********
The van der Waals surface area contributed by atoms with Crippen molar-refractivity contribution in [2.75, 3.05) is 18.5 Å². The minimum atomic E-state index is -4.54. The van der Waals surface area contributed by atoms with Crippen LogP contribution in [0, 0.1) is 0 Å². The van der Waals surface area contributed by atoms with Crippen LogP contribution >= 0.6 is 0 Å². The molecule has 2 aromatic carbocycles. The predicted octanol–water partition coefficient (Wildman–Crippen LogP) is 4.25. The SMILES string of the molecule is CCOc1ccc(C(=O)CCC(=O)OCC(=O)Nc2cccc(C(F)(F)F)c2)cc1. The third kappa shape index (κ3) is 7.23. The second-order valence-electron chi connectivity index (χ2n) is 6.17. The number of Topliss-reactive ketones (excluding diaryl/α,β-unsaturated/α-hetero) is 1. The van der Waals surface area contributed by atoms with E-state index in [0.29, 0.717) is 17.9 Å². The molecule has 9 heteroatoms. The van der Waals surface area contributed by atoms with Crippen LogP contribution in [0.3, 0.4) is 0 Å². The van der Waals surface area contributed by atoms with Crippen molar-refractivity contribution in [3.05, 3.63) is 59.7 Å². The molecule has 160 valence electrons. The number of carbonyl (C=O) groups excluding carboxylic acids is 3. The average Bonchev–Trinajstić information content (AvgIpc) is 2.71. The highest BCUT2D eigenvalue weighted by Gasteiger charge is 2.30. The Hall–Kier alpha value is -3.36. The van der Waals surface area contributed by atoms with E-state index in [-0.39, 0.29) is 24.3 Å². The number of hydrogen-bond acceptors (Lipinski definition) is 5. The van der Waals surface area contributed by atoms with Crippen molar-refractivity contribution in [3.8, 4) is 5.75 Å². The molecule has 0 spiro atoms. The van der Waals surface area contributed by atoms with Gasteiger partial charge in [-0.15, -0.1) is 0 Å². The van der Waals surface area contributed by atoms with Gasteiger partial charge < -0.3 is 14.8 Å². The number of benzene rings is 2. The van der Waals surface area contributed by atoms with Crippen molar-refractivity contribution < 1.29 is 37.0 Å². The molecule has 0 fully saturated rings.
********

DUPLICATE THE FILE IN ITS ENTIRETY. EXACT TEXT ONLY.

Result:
The van der Waals surface area contributed by atoms with Crippen molar-refractivity contribution in [2.75, 3.05) is 18.5 Å². The minimum atomic E-state index is -4.54. The van der Waals surface area contributed by atoms with Crippen LogP contribution in [0, 0.1) is 0 Å². The van der Waals surface area contributed by atoms with Crippen LogP contribution >= 0.6 is 0 Å². The molecule has 2 aromatic carbocycles. The predicted octanol–water partition coefficient (Wildman–Crippen LogP) is 4.25. The SMILES string of the molecule is CCOc1ccc(C(=O)CCC(=O)OCC(=O)Nc2cccc(C(F)(F)F)c2)cc1. The third kappa shape index (κ3) is 7.23. The second-order valence-electron chi connectivity index (χ2n) is 6.17. The number of Topliss-reactive ketones (excluding diaryl/α,β-unsaturated/α-hetero) is 1. The van der Waals surface area contributed by atoms with E-state index in [0.29, 0.717) is 17.9 Å². The molecule has 9 heteroatoms. The van der Waals surface area contributed by atoms with Crippen LogP contribution in [0.3, 0.4) is 0 Å². The van der Waals surface area contributed by atoms with Crippen molar-refractivity contribution in [3.05, 3.63) is 59.7 Å². The molecule has 160 valence electrons. The number of carbonyl (C=O) groups excluding carboxylic acids is 3. The average Bonchev–Trinajstić information content (AvgIpc) is 2.71. The highest BCUT2D eigenvalue weighted by Gasteiger charge is 2.30. The Hall–Kier alpha value is -3.36. The van der Waals surface area contributed by atoms with E-state index in [-0.39, 0.29) is 24.3 Å². The number of hydrogen-bond acceptors (Lipinski definition) is 5. The van der Waals surface area contributed by atoms with Crippen molar-refractivity contribution in [3.8, 4) is 5.75 Å². The molecule has 0 spiro atoms. The van der Waals surface area contributed by atoms with Gasteiger partial charge in [-0.15, -0.1) is 0 Å². The van der Waals surface area contributed by atoms with Gasteiger partial charge < -0.3 is 14.8 Å². The number of benzene rings is 2. The van der Waals surface area contributed by atoms with Crippen molar-refractivity contribution < 1.29 is 37.0 Å². The molecule has 0 fully saturated rings.